I belong to these Navy-related (and other) organizations:
Life Member, Naval Submarine League Life Member, Navy League of the United States Life Member, Naval War College Foundation, and Member of NWC Heritage Society Life Member, U.S. Naval Institute Member, Society for Risk Analysis (a non-partisan international scholarly body) Life Member, Civil Engineer Corp/Seabees Historical Foundation Honorary Life Associate Member, Navy Seabee Veterans of America Life Associate Member, United States Submarine Veterans, Inc. (USSVI or SubVets for short) Life Companion of the Naval Order of the United States Military Writers Society of America
At various times in my life, I won these awards and prizes:
Two non-fiction papers written for a professional military journal, THE SUBMARINE REVIEW, have each received Annual Literary Awards from the Naval Submarine League. These articles, and more, can be seen posted elsewhere on my web site. (These non-fiction articles cover some of my creative technical and tactical concepts, based on extensive research and disciplined scientific principles, that form part of the story lines of SEAS OF CRISIS, STRAITS OF POWER, TIDAL RIP and my previous novels: CRUSH DEPTH, THUNDER IN THE DEEP, and DEEP SOUND CHANNEL.)
While a student, when younger, I also received these academic achievement awards:
Westinghouse Science Contest, shared Third Place among top awardees, 1970, at age 15. (Now this is called the Intel Science Contest, by the way.)
During college: Summa Cum Laude, Phi Beta Kappa, with Pi Mu Epsilon & NYU Honors in mathematics
National Science Foundation Fellowship, 1973, provided full tuition and living stipend for attending graduate school. (Thank you, NSF!!!)
Do I have any hobbies? The answer again is YES:
I'm an avid reader on non-fiction naval history, military biography, and science and technology, and naval suspense novels since I was a child. Now to relax I'm particularly interested in reading non-fiction and novels about the Age of Fighting Sail (i.e., Napoleonic War era such as Aubrey-Maturin novels by Patrick O'Brian), as a form of "busman's holiday" from my work on modern and future naval warfare. I actively attend luncheons and conferences of the naval organizations to which I belong, and am constantly interested in the development of science and technology in general and of military strategy and world affairs in particular.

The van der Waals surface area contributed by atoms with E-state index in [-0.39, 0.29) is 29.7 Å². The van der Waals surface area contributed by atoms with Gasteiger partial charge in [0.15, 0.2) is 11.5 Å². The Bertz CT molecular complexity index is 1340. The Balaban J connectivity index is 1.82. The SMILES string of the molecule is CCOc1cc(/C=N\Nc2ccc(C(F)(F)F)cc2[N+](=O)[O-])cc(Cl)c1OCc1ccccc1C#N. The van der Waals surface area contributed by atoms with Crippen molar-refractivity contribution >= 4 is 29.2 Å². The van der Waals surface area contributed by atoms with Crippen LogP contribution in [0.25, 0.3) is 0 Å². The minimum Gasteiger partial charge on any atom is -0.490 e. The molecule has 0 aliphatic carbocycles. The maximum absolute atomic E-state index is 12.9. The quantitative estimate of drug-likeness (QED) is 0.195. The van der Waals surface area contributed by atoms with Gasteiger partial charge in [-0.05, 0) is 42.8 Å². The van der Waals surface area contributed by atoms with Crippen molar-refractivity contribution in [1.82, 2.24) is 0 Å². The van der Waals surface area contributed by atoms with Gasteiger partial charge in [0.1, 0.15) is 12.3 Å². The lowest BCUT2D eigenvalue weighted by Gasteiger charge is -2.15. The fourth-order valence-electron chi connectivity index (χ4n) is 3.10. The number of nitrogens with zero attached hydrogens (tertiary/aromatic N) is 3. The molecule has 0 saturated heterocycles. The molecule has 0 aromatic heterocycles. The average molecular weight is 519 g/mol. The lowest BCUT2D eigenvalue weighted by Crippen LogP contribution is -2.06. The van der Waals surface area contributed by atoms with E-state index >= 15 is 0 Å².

My other hobbies include hiking, nature, and reading historical mysteries, as well as getting together with friends, and fine dining.
CLICK IMAGE TO ENLARGE
This is our dog Dina, age 4. She is mostly German shepherd, with maybe some husky too.
She likes to sleep upside down on an old couch in my office while I'm writing, but she opened her eyes just as my wife took this picture.
Here is an attempt at "the story of my life" written in the third-person voice:
Joe grew up in New York City. His father was an enlisted man in the U.S. Navy before Joe was born, during the late 1940s and the Korean War, and his uncle was a merchant mariner on World War II convoys in the North Atlantic. From this childhood nurturing by family seafaring role models, Joe developed a lifelong interest in naval history and military affairs. Over the years, as a hobby, Joe read literally hundreds of fiction and non-fiction books on war and national defense. Then, once done with school and out in the real world, Joe spent twenty years as a Fellow of the Society of Actuaries and a Member of the American Academy of Actuaries -- he worked for several leading firms, mostly on the subject of investment risk control and strategic planning for insurance companies. (Joe is no longer involved in actuarial work, but his training from that as a Risk Analyst is directly relevant to his fiction and non-fiction writings today, about national defense, homeland security, and foreign relations.) At last, in his early forties, Joe's decades-old devotion to reading about naval warfare, biography, and history culminated in him deciding to try his hand at writing -- he had some ideas for stories and they just grew and grew inside him until something simply had to be done!!! He set about learning the writer's craft and the business of publishing as much as he could, every way he could. This quickly taught Joe that to break in professionally requires tremendous amounts of commitment and heart, and tons of time and effort and hard work too. He wrote several papers that were accepted by a professional military journal, about submarine technology and tactics and the future of undersea warfare. Joe quickly gained agent representation (John Talbot Agency), and now SEAS OF CRISIS is his sixth novel.